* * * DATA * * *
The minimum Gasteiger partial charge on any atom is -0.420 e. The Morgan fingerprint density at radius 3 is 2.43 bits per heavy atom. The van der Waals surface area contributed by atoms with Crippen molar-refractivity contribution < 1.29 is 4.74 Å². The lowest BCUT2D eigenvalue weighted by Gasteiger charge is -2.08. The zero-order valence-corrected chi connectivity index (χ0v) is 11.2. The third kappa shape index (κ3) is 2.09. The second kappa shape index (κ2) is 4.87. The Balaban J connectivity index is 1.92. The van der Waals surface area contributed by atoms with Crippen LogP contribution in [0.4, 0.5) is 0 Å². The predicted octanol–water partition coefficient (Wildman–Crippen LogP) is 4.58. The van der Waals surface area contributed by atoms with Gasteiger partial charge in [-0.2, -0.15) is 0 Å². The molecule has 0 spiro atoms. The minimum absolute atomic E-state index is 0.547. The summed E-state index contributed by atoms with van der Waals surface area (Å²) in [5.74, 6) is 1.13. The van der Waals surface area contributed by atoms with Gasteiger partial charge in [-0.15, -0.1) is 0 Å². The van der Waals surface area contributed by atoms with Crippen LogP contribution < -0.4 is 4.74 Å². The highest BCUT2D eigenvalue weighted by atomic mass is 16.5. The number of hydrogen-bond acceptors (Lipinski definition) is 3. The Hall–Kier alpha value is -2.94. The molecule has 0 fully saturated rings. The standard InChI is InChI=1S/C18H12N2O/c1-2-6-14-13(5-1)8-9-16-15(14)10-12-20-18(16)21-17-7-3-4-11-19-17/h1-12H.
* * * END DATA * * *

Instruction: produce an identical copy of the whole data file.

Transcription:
The minimum Gasteiger partial charge on any atom is -0.420 e. The Morgan fingerprint density at radius 3 is 2.43 bits per heavy atom. The van der Waals surface area contributed by atoms with Crippen molar-refractivity contribution < 1.29 is 4.74 Å². The lowest BCUT2D eigenvalue weighted by Gasteiger charge is -2.08. The zero-order valence-corrected chi connectivity index (χ0v) is 11.2. The third kappa shape index (κ3) is 2.09. The second kappa shape index (κ2) is 4.87. The Balaban J connectivity index is 1.92. The van der Waals surface area contributed by atoms with Crippen LogP contribution in [0.4, 0.5) is 0 Å². The predicted octanol–water partition coefficient (Wildman–Crippen LogP) is 4.58. The van der Waals surface area contributed by atoms with Gasteiger partial charge in [-0.2, -0.15) is 0 Å². The molecule has 0 spiro atoms. The minimum absolute atomic E-state index is 0.547. The summed E-state index contributed by atoms with van der Waals surface area (Å²) in [5.74, 6) is 1.13. The van der Waals surface area contributed by atoms with Gasteiger partial charge in [-0.15, -0.1) is 0 Å². The van der Waals surface area contributed by atoms with Crippen LogP contribution < -0.4 is 4.74 Å². The highest BCUT2D eigenvalue weighted by atomic mass is 16.5. The number of hydrogen-bond acceptors (Lipinski definition) is 3. The Hall–Kier alpha value is -2.94. The molecule has 0 fully saturated rings. The standard InChI is InChI=1S/C18H12N2O/c1-2-6-14-13(5-1)8-9-16-15(14)10-12-20-18(16)21-17-7-3-4-11-19-17/h1-12H.